How To: Add Dropbox, Google Drive & Other Cloud Storage Apps to Files on Your iPhone (& Manage All Your Docs from One Place)

Add Dropbox, Google Drive & Other Cloud Storage Apps to Files on Your iPhone (& Manage All Your Docs from One Place)

The built-in Files app on your iPhone has only gotten better since it was introduced in iOS 11, with small improvements after each new iOS version. You can manage files on your internal storage as well as in iCloud Drive, but one of the best features is being able to manage media and documents from all of your cloud storage accounts in one place.

Almost all file-hosting services can be connected to the Files app. At first, it was just Box, Google Drive, and Dropbox, but in iOS 13, that's just the tip of the iceberg. If your cloud storage account has an app in the App Store, there's a high chance you can manage your files right from the Files browser. However, how you can manage those accounts may vary depending on how much support they've added.

Step 1: Install Your Cloud Storage Apps

Apple doesn't have an easy sign-in option for third-party cloud storage accounts like it does when adding email accounts to Mail, so you need to install a cloud storage app that supports the File Provider extension. The extension hooks into Files and other apps that can browse for files with the document picker.

If you already have all of your cloud storage apps installed on your iPhone, great. You can check out the links below to see if there are any you might want to sign up for or didn't think had an iOS app, or you can skip to Step 2 below.

The Big Cloud Storage Apps:

Other Apps That Also Work:

Apps That Don't Work Yet:

In iOS 11 and iOS 12, what you could do with these apps would be limited based on the type of app it was, but in iOS 13, things were updated so that the Files app is truly a one-stop hub for file management. However, some apps only use iCloud to store items, such as PDF Expert, but will still show up in the Files app.

Step 2: Add Access to the Files App

Open the Files app, tap the "Browse" tab, and you'll see the Locations section up top. If not, you were probably in the "Recents" tab, so tap "Browse" a second time. On iPhone models with large screens, when viewed in landscape orientation, a window will open on the left where you'll find Locations.

After installing third-party storage apps, you may see a "More Locations" option above the "Recently Deleted" folder. Tap that to begin connecting your accounts. If you don't see that option, tap the ellipsis icon (•••) and then "Edit on the action sheet. (On iOS 12 and older, just tap "Edit" in the top right.)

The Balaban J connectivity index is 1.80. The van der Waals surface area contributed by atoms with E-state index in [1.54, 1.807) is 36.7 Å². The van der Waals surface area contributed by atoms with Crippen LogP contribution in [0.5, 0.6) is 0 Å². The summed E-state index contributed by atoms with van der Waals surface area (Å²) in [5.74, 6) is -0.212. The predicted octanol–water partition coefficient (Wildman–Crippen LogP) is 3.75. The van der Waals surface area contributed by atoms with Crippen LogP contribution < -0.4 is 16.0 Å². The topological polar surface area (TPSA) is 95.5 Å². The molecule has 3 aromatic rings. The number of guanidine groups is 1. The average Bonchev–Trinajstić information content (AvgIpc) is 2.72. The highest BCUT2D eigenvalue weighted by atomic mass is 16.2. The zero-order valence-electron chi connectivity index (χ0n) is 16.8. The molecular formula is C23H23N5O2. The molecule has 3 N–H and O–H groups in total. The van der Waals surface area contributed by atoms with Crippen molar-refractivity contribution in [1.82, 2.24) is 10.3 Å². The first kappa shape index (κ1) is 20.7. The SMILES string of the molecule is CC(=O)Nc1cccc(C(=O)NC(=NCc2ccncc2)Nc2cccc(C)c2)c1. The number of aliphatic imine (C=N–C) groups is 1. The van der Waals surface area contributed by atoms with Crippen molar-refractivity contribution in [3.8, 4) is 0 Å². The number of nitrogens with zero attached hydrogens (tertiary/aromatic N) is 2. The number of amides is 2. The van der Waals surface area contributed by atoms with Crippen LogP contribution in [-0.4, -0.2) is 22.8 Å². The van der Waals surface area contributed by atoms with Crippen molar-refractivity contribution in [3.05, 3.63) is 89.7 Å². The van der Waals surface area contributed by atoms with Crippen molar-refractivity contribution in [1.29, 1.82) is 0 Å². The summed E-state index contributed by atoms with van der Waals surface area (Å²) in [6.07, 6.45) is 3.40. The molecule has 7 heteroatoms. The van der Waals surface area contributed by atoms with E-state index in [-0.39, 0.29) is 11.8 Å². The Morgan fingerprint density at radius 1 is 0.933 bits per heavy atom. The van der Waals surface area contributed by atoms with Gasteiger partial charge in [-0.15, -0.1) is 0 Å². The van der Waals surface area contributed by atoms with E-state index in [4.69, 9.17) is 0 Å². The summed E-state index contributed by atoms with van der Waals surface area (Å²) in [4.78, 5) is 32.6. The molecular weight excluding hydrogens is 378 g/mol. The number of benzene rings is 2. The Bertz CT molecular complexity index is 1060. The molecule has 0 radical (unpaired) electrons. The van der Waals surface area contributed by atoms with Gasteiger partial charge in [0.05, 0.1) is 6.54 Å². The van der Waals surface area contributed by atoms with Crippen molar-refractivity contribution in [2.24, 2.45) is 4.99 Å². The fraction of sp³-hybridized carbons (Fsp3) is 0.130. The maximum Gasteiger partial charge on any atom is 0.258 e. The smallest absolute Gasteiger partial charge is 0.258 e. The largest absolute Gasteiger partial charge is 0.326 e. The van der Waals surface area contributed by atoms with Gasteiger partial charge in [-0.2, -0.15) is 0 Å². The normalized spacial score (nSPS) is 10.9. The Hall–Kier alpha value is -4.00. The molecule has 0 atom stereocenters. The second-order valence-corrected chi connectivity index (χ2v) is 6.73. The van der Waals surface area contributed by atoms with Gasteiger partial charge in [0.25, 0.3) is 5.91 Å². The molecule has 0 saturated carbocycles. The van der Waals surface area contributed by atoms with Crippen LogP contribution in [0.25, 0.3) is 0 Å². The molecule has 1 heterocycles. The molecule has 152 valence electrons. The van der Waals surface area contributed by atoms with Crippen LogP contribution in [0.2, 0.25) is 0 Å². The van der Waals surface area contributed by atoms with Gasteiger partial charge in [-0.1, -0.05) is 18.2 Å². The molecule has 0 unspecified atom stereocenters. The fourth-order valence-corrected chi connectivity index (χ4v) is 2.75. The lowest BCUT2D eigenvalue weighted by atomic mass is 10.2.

Now, you'll see all of the supported third-party apps that work with Files that aren't already connected. To connect one, toggle its switch on. It's that easy. To reorder the list, drag-and-drop a service to the spot you'd like using its three-lined icon on the right. When ready and in your preferred order, hit "Done" to finish up.

Step 3: Log in to Your Cloud Storage Provider

If you're already logged in to your cloud storage service via its app, whenever you tap on its name in the Locations section in Files, you'll see all of the supported documents and folders within. Otherwise, when you tap, you'll be prompted to log in right then and there or to open the app and log in.

If you had the app installed for a while or recovered from an iOS backup, and you have been logged out of the service, it will show an "Authentication Required" error. Just tap on "Authenticate," sign in, and you should be good.

Step 4: Manage All Your Accounts from Files

With your account connected and logged in, select it from the Locations section. All of the supported files and folders will show up. As far as using it, most of the things you can do in the iCloud Drive and On My iPhone folders, you can do in these third-party services.

If it says "Read-Only" at the bottom of any service or folder, that means you'll be limited with what you can do. For instance, my OneDrive account says "Read-Only" when I first open it, but once I open my "Files" folder, all of the options come back.

You can do everything you can do in iCloud, pretty much, such as create a new folder, scan documents, view information, copy and paste documents, delete them, turn a file into a PDF, view by list or thumbnails, use different sort options, compress files and folders, and unzip files. You can even drag and drop documents, images, folders, and other items within one service, from one to another, or from one service to an external drive and vice versa.

When using the document picker view controller in any other app, most, if not all, of your third-party services should show up in the browser, since it's basically just the Files app in a modal window.

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Cover image by Jon Knight/Gadget Hacks; Screenshot by Justin Meyers/Gadget Hacks

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